As a candidate, Barack Obama repeatedly pledged that no lobbyist would work in his White House. But does that policy apply to his auto companies? It’s a timely question, as General Motors, soon to be majority-owned by the U.S. government, announced this week that it planned to retain its in-house lobbying staff (although it is cancelling contracts with its outside lobbyists).

GM issued a statement explaining the decision, stating that the company has “an obligation to stay engaged” on key issues.

But stay engaged on whose behalf? While GM coyly declined to say whether the administration has given it guidance lobbying activities, it is clear to the most casual passer by that the firm won’t be contradicting its majority owner on any issue of substance in the near future. GM’s lobbyists will, for all practical purposes, be representing the government itself, or at least that part of it called “General Motors.” It’s more likely that the Secretary of Transportation will contradict the White House than will any GM spokesman.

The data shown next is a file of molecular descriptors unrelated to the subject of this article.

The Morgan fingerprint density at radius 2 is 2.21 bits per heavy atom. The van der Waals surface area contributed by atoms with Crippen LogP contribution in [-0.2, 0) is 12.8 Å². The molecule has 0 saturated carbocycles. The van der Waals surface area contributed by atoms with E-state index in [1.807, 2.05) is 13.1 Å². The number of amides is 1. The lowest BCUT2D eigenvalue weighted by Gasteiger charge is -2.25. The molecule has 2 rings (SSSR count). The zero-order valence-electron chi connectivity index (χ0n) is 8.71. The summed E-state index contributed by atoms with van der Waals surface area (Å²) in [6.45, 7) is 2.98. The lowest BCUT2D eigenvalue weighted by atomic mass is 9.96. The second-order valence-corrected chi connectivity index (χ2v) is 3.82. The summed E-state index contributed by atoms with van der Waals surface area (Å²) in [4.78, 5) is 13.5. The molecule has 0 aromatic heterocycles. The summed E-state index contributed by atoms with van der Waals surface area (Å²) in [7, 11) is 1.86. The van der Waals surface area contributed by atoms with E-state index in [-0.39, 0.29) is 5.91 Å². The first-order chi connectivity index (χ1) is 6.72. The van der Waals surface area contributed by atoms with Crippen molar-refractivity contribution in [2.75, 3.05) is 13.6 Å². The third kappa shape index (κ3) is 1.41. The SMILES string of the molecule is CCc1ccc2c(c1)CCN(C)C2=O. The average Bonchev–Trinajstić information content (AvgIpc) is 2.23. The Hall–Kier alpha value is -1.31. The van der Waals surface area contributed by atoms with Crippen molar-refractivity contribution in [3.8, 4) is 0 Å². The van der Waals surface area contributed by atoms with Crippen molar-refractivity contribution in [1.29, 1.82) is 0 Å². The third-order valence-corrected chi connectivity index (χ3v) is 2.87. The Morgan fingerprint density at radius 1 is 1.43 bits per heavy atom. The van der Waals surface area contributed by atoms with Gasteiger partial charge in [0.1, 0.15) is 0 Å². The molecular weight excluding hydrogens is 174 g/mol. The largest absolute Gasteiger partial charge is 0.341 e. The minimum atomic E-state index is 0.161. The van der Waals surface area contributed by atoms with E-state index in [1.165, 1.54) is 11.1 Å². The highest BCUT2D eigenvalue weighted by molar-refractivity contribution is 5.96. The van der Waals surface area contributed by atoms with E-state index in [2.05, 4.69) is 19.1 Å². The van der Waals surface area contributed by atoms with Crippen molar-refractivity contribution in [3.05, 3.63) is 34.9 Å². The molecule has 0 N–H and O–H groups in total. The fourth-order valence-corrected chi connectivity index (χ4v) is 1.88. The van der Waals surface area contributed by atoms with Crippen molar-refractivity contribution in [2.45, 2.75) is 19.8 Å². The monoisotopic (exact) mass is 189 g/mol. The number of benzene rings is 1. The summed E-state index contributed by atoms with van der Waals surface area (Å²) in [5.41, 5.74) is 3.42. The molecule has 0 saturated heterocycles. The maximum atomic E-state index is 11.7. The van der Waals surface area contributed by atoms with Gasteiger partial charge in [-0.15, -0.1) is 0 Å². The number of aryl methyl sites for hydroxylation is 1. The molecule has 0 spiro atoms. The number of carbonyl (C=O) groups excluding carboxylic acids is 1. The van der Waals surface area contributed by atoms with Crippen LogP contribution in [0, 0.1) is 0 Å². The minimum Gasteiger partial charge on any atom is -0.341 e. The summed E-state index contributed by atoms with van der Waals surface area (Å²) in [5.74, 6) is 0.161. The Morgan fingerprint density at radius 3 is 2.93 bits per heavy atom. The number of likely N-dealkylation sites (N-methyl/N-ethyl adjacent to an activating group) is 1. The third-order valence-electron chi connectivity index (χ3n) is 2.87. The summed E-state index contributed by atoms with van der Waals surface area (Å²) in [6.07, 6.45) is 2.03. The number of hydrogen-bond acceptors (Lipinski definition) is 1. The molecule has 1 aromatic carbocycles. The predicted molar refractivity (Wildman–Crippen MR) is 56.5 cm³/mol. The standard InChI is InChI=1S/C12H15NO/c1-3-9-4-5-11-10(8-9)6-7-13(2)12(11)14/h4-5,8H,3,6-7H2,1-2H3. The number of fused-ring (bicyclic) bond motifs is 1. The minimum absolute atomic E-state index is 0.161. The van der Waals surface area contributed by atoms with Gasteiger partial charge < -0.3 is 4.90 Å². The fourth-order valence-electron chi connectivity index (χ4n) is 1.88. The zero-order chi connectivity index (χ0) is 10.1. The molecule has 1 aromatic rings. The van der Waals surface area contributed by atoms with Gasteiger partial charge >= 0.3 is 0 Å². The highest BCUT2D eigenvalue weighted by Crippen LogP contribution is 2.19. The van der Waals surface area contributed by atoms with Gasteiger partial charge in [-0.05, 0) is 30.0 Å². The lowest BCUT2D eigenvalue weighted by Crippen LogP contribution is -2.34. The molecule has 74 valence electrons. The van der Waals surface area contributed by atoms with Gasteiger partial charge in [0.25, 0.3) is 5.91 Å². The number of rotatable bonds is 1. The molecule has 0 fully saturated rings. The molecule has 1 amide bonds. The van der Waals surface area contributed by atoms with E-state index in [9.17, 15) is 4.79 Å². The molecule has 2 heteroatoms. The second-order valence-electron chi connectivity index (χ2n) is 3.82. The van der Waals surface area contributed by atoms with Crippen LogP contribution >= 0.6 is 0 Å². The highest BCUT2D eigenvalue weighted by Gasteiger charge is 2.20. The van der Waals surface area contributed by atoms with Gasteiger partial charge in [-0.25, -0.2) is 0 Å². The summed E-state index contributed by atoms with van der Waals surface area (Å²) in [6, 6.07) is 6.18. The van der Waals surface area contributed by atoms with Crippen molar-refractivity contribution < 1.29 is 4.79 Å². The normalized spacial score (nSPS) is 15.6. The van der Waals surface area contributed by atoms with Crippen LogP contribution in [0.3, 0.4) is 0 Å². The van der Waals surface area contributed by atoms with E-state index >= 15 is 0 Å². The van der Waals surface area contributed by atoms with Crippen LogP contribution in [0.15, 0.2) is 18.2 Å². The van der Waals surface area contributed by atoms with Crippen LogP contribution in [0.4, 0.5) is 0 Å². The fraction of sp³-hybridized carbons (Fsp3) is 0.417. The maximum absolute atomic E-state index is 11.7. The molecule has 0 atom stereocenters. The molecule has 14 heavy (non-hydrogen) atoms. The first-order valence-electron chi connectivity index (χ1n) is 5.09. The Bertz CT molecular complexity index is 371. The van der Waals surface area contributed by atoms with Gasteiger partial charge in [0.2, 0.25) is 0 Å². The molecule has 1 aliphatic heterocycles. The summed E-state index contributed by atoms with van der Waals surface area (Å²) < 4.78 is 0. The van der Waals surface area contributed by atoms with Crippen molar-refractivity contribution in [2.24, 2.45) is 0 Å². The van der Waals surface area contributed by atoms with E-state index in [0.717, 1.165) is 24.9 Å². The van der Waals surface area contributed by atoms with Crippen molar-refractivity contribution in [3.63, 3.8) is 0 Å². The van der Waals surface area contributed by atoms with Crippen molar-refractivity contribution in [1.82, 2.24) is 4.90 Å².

The federal government simply shouldn’t be allowed to lobby itself. GM’s lobbying activities should be suspended, and its advocacy staff furloughed, until GM returns to private and independent ownership.